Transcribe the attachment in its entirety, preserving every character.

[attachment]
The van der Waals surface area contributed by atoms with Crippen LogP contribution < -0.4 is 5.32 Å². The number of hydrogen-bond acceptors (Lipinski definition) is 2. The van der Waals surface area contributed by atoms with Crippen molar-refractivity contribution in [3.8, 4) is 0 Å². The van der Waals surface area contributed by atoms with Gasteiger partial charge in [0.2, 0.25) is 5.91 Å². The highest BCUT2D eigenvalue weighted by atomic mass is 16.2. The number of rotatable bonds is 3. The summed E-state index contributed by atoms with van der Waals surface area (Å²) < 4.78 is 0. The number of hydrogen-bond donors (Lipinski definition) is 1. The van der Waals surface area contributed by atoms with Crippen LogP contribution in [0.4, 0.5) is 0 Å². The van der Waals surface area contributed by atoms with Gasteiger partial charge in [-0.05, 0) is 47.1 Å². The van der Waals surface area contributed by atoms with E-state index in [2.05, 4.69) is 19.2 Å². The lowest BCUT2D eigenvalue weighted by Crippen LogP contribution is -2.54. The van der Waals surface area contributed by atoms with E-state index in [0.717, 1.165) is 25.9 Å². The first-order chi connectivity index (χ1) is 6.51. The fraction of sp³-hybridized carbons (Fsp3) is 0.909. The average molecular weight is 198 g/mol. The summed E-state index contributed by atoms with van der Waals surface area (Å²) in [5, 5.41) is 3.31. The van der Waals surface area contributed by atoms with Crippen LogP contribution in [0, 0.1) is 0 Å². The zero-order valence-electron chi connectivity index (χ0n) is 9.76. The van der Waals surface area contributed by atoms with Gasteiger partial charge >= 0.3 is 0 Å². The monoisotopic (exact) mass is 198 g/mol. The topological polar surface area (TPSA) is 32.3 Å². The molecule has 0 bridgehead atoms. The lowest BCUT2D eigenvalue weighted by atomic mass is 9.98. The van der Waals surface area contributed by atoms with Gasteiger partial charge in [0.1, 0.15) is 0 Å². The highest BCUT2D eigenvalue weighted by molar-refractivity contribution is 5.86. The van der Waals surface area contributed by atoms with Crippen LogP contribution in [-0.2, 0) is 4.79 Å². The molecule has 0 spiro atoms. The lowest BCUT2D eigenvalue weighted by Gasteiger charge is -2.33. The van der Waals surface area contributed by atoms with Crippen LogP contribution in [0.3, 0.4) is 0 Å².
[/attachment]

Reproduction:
The van der Waals surface area contributed by atoms with Crippen LogP contribution < -0.4 is 5.32 Å². The number of hydrogen-bond acceptors (Lipinski definition) is 2. The van der Waals surface area contributed by atoms with Crippen molar-refractivity contribution in [3.8, 4) is 0 Å². The van der Waals surface area contributed by atoms with Gasteiger partial charge in [0.2, 0.25) is 5.91 Å². The highest BCUT2D eigenvalue weighted by atomic mass is 16.2. The number of rotatable bonds is 3. The summed E-state index contributed by atoms with van der Waals surface area (Å²) < 4.78 is 0. The number of hydrogen-bond donors (Lipinski definition) is 1. The van der Waals surface area contributed by atoms with Crippen LogP contribution in [0.4, 0.5) is 0 Å². The van der Waals surface area contributed by atoms with Gasteiger partial charge in [-0.05, 0) is 47.1 Å². The van der Waals surface area contributed by atoms with E-state index in [2.05, 4.69) is 19.2 Å². The lowest BCUT2D eigenvalue weighted by Crippen LogP contribution is -2.54. The van der Waals surface area contributed by atoms with E-state index in [0.717, 1.165) is 25.9 Å². The first-order chi connectivity index (χ1) is 6.51. The fraction of sp³-hybridized carbons (Fsp3) is 0.909. The average molecular weight is 198 g/mol. The summed E-state index contributed by atoms with van der Waals surface area (Å²) in [5, 5.41) is 3.31. The van der Waals surface area contributed by atoms with Crippen LogP contribution in [0, 0.1) is 0 Å². The zero-order valence-electron chi connectivity index (χ0n) is 9.76. The van der Waals surface area contributed by atoms with Gasteiger partial charge >= 0.3 is 0 Å². The monoisotopic (exact) mass is 198 g/mol. The topological polar surface area (TPSA) is 32.3 Å². The molecule has 0 bridgehead atoms. The lowest BCUT2D eigenvalue weighted by atomic mass is 9.98. The van der Waals surface area contributed by atoms with Gasteiger partial charge in [0.1, 0.15) is 0 Å². The highest BCUT2D eigenvalue weighted by molar-refractivity contribution is 5.86. The van der Waals surface area contributed by atoms with Crippen LogP contribution in [-0.2, 0) is 4.79 Å². The molecule has 0 spiro atoms. The lowest BCUT2D eigenvalue weighted by Gasteiger charge is -2.33. The van der Waals surface area contributed by atoms with Crippen LogP contribution in [0.3, 0.4) is 0 Å².